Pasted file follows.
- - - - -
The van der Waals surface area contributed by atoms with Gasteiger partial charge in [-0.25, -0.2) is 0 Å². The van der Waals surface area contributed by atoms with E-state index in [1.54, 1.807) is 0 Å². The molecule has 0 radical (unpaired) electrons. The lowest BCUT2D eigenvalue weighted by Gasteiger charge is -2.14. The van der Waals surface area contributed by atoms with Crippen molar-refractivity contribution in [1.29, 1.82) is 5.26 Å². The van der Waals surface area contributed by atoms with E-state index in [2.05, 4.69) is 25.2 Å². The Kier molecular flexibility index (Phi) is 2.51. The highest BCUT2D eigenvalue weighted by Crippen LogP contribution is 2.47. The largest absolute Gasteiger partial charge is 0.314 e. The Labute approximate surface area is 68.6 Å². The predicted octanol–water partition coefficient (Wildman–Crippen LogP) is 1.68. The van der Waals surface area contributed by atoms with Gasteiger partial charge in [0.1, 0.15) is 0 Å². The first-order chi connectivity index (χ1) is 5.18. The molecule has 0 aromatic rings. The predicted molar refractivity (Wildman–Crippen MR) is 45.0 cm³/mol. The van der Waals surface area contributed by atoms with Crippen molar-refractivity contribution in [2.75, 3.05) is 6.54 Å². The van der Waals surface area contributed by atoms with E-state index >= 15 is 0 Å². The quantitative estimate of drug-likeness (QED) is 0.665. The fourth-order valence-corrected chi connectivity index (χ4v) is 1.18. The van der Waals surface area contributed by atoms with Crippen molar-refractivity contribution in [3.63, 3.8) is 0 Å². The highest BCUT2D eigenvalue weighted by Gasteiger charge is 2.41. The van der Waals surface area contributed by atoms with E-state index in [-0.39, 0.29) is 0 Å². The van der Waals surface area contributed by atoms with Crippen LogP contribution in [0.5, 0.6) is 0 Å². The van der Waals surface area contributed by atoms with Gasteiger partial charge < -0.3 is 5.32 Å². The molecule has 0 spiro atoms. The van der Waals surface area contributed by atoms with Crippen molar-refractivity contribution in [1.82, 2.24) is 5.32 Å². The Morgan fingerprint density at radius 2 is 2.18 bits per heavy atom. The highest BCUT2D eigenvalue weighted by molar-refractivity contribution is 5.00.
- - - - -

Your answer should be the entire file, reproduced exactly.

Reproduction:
The van der Waals surface area contributed by atoms with Gasteiger partial charge in [-0.25, -0.2) is 0 Å². The van der Waals surface area contributed by atoms with E-state index in [1.54, 1.807) is 0 Å². The molecule has 0 radical (unpaired) electrons. The lowest BCUT2D eigenvalue weighted by Gasteiger charge is -2.14. The van der Waals surface area contributed by atoms with Crippen molar-refractivity contribution in [1.29, 1.82) is 5.26 Å². The van der Waals surface area contributed by atoms with E-state index in [2.05, 4.69) is 25.2 Å². The Kier molecular flexibility index (Phi) is 2.51. The highest BCUT2D eigenvalue weighted by Crippen LogP contribution is 2.47. The largest absolute Gasteiger partial charge is 0.314 e. The Labute approximate surface area is 68.6 Å². The predicted octanol–water partition coefficient (Wildman–Crippen LogP) is 1.68. The van der Waals surface area contributed by atoms with Gasteiger partial charge in [0.1, 0.15) is 0 Å². The first-order chi connectivity index (χ1) is 5.18. The molecule has 0 aromatic rings. The predicted molar refractivity (Wildman–Crippen MR) is 45.0 cm³/mol. The van der Waals surface area contributed by atoms with Crippen molar-refractivity contribution in [2.75, 3.05) is 6.54 Å². The van der Waals surface area contributed by atoms with E-state index >= 15 is 0 Å². The quantitative estimate of drug-likeness (QED) is 0.665. The fourth-order valence-corrected chi connectivity index (χ4v) is 1.18. The van der Waals surface area contributed by atoms with Crippen molar-refractivity contribution in [3.63, 3.8) is 0 Å². The highest BCUT2D eigenvalue weighted by Gasteiger charge is 2.41. The van der Waals surface area contributed by atoms with E-state index in [-0.39, 0.29) is 0 Å². The van der Waals surface area contributed by atoms with Crippen LogP contribution in [0.5, 0.6) is 0 Å². The van der Waals surface area contributed by atoms with Gasteiger partial charge < -0.3 is 5.32 Å². The molecule has 0 spiro atoms. The van der Waals surface area contributed by atoms with Crippen molar-refractivity contribution in [1.82, 2.24) is 5.32 Å². The Morgan fingerprint density at radius 2 is 2.18 bits per heavy atom. The highest BCUT2D eigenvalue weighted by molar-refractivity contribution is 5.00.